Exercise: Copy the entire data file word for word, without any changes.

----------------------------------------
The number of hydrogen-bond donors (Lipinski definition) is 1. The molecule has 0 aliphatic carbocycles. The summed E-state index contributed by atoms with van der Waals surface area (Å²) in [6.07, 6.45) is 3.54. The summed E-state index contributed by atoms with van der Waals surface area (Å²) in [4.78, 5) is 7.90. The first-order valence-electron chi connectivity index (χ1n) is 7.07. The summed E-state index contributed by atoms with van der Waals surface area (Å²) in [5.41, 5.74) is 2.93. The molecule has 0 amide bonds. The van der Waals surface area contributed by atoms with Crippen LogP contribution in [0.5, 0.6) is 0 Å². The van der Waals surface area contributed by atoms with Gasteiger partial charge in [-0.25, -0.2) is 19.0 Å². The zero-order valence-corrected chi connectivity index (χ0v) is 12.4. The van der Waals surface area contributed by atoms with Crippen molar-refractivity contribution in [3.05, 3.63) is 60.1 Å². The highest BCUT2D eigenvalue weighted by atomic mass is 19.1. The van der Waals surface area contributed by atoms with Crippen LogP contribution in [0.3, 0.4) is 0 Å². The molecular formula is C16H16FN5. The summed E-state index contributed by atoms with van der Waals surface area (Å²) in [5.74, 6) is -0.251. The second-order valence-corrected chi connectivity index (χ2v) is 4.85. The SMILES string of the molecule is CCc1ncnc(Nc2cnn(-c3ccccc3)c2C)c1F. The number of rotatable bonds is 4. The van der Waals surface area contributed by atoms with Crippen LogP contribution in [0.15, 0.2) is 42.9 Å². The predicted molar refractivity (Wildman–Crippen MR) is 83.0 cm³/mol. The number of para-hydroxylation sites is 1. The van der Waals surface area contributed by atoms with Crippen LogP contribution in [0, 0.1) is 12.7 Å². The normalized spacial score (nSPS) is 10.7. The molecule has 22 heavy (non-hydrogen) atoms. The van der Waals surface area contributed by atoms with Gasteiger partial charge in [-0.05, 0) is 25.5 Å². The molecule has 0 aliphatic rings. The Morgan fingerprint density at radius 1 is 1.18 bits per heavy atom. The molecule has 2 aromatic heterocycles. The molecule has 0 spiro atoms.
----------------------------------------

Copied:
The number of hydrogen-bond donors (Lipinski definition) is 1. The molecule has 0 aliphatic carbocycles. The summed E-state index contributed by atoms with van der Waals surface area (Å²) in [6.07, 6.45) is 3.54. The summed E-state index contributed by atoms with van der Waals surface area (Å²) in [4.78, 5) is 7.90. The first-order valence-electron chi connectivity index (χ1n) is 7.07. The summed E-state index contributed by atoms with van der Waals surface area (Å²) in [5.41, 5.74) is 2.93. The molecule has 0 amide bonds. The van der Waals surface area contributed by atoms with Crippen LogP contribution in [0.5, 0.6) is 0 Å². The van der Waals surface area contributed by atoms with Gasteiger partial charge in [-0.25, -0.2) is 19.0 Å². The zero-order valence-corrected chi connectivity index (χ0v) is 12.4. The van der Waals surface area contributed by atoms with Crippen molar-refractivity contribution in [3.05, 3.63) is 60.1 Å². The highest BCUT2D eigenvalue weighted by atomic mass is 19.1. The van der Waals surface area contributed by atoms with Crippen LogP contribution in [0.3, 0.4) is 0 Å². The molecular formula is C16H16FN5. The summed E-state index contributed by atoms with van der Waals surface area (Å²) in [5.74, 6) is -0.251. The second-order valence-corrected chi connectivity index (χ2v) is 4.85. The SMILES string of the molecule is CCc1ncnc(Nc2cnn(-c3ccccc3)c2C)c1F. The number of rotatable bonds is 4. The van der Waals surface area contributed by atoms with Crippen LogP contribution in [0.15, 0.2) is 42.9 Å². The predicted molar refractivity (Wildman–Crippen MR) is 83.0 cm³/mol. The number of para-hydroxylation sites is 1. The van der Waals surface area contributed by atoms with Crippen LogP contribution in [0, 0.1) is 12.7 Å². The normalized spacial score (nSPS) is 10.7. The molecule has 22 heavy (non-hydrogen) atoms. The van der Waals surface area contributed by atoms with Gasteiger partial charge in [-0.05, 0) is 25.5 Å². The molecule has 0 aliphatic rings. The Morgan fingerprint density at radius 1 is 1.18 bits per heavy atom. The molecule has 2 aromatic heterocycles. The molecule has 0 spiro atoms.